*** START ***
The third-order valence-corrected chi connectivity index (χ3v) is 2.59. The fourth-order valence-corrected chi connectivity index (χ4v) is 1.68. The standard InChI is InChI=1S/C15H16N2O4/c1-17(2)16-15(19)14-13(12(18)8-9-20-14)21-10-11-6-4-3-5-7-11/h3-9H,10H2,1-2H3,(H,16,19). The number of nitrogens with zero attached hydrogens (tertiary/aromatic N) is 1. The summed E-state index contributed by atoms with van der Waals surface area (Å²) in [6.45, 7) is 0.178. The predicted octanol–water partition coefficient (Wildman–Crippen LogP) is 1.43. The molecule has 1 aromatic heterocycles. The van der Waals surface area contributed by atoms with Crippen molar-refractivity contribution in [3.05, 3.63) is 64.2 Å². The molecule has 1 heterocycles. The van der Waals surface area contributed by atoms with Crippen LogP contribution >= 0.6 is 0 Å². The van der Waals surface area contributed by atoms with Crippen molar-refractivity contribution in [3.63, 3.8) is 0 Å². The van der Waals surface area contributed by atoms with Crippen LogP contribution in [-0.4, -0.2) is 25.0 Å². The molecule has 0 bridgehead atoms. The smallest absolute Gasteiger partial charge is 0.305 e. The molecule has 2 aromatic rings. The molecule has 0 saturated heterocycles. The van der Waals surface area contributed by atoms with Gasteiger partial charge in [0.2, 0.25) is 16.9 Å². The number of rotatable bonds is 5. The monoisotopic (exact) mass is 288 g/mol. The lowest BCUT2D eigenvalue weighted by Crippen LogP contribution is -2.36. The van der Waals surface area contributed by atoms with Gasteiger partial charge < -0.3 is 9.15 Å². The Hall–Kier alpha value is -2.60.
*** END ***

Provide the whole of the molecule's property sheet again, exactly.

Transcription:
The third-order valence-corrected chi connectivity index (χ3v) is 2.59. The fourth-order valence-corrected chi connectivity index (χ4v) is 1.68. The standard InChI is InChI=1S/C15H16N2O4/c1-17(2)16-15(19)14-13(12(18)8-9-20-14)21-10-11-6-4-3-5-7-11/h3-9H,10H2,1-2H3,(H,16,19). The number of nitrogens with zero attached hydrogens (tertiary/aromatic N) is 1. The summed E-state index contributed by atoms with van der Waals surface area (Å²) in [6.45, 7) is 0.178. The predicted octanol–water partition coefficient (Wildman–Crippen LogP) is 1.43. The molecule has 1 aromatic heterocycles. The van der Waals surface area contributed by atoms with Crippen molar-refractivity contribution in [3.05, 3.63) is 64.2 Å². The molecule has 1 heterocycles. The van der Waals surface area contributed by atoms with Crippen LogP contribution >= 0.6 is 0 Å². The van der Waals surface area contributed by atoms with Crippen molar-refractivity contribution in [3.63, 3.8) is 0 Å². The van der Waals surface area contributed by atoms with Crippen LogP contribution in [-0.4, -0.2) is 25.0 Å². The molecule has 0 bridgehead atoms. The smallest absolute Gasteiger partial charge is 0.305 e. The molecule has 2 aromatic rings. The molecule has 0 saturated heterocycles. The van der Waals surface area contributed by atoms with Gasteiger partial charge in [0.2, 0.25) is 16.9 Å². The number of rotatable bonds is 5. The monoisotopic (exact) mass is 288 g/mol. The lowest BCUT2D eigenvalue weighted by Crippen LogP contribution is -2.36. The van der Waals surface area contributed by atoms with Gasteiger partial charge < -0.3 is 9.15 Å². The Hall–Kier alpha value is -2.60.